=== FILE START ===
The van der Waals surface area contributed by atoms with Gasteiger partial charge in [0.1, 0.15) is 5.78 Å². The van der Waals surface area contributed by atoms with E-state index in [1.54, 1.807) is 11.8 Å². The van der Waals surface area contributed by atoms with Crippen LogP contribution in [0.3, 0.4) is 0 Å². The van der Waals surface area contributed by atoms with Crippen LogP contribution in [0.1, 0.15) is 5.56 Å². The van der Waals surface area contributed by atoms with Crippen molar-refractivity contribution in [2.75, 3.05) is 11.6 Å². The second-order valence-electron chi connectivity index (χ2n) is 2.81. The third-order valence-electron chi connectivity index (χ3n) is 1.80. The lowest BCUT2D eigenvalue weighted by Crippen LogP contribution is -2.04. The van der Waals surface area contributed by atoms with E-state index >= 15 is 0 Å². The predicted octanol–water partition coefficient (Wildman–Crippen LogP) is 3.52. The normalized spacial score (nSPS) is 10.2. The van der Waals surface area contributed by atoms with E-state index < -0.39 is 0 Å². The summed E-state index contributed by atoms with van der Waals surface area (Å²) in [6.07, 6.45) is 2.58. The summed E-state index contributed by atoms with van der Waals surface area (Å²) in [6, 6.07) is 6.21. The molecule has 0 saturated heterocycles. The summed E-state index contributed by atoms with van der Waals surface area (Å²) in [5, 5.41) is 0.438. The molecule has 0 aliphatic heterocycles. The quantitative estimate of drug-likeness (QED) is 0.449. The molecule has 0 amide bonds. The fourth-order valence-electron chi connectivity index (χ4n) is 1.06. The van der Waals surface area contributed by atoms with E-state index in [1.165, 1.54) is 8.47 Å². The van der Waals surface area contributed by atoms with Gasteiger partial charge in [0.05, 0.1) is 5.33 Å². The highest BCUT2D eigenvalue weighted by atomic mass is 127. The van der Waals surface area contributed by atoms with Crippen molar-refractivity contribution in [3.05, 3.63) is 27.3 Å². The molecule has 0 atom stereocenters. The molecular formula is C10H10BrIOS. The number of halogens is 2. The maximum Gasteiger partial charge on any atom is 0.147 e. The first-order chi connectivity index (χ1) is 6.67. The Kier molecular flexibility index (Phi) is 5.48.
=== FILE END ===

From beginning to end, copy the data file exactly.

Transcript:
The van der Waals surface area contributed by atoms with Gasteiger partial charge in [0.1, 0.15) is 5.78 Å². The van der Waals surface area contributed by atoms with E-state index in [1.54, 1.807) is 11.8 Å². The van der Waals surface area contributed by atoms with Crippen LogP contribution in [0.3, 0.4) is 0 Å². The van der Waals surface area contributed by atoms with Crippen LogP contribution in [0.1, 0.15) is 5.56 Å². The van der Waals surface area contributed by atoms with Crippen molar-refractivity contribution in [2.75, 3.05) is 11.6 Å². The second-order valence-electron chi connectivity index (χ2n) is 2.81. The third-order valence-electron chi connectivity index (χ3n) is 1.80. The lowest BCUT2D eigenvalue weighted by Crippen LogP contribution is -2.04. The van der Waals surface area contributed by atoms with E-state index >= 15 is 0 Å². The predicted octanol–water partition coefficient (Wildman–Crippen LogP) is 3.52. The normalized spacial score (nSPS) is 10.2. The van der Waals surface area contributed by atoms with E-state index < -0.39 is 0 Å². The summed E-state index contributed by atoms with van der Waals surface area (Å²) in [6.07, 6.45) is 2.58. The summed E-state index contributed by atoms with van der Waals surface area (Å²) in [6, 6.07) is 6.21. The molecule has 0 saturated heterocycles. The summed E-state index contributed by atoms with van der Waals surface area (Å²) in [5, 5.41) is 0.438. The molecule has 0 aliphatic heterocycles. The quantitative estimate of drug-likeness (QED) is 0.449. The molecule has 0 amide bonds. The fourth-order valence-electron chi connectivity index (χ4n) is 1.06. The van der Waals surface area contributed by atoms with E-state index in [1.165, 1.54) is 8.47 Å². The van der Waals surface area contributed by atoms with Gasteiger partial charge in [0.05, 0.1) is 5.33 Å². The highest BCUT2D eigenvalue weighted by atomic mass is 127. The van der Waals surface area contributed by atoms with Crippen molar-refractivity contribution in [3.05, 3.63) is 27.3 Å². The molecule has 0 atom stereocenters. The molecular formula is C10H10BrIOS. The number of halogens is 2. The maximum Gasteiger partial charge on any atom is 0.147 e. The first-order chi connectivity index (χ1) is 6.67. The Kier molecular flexibility index (Phi) is 5.48.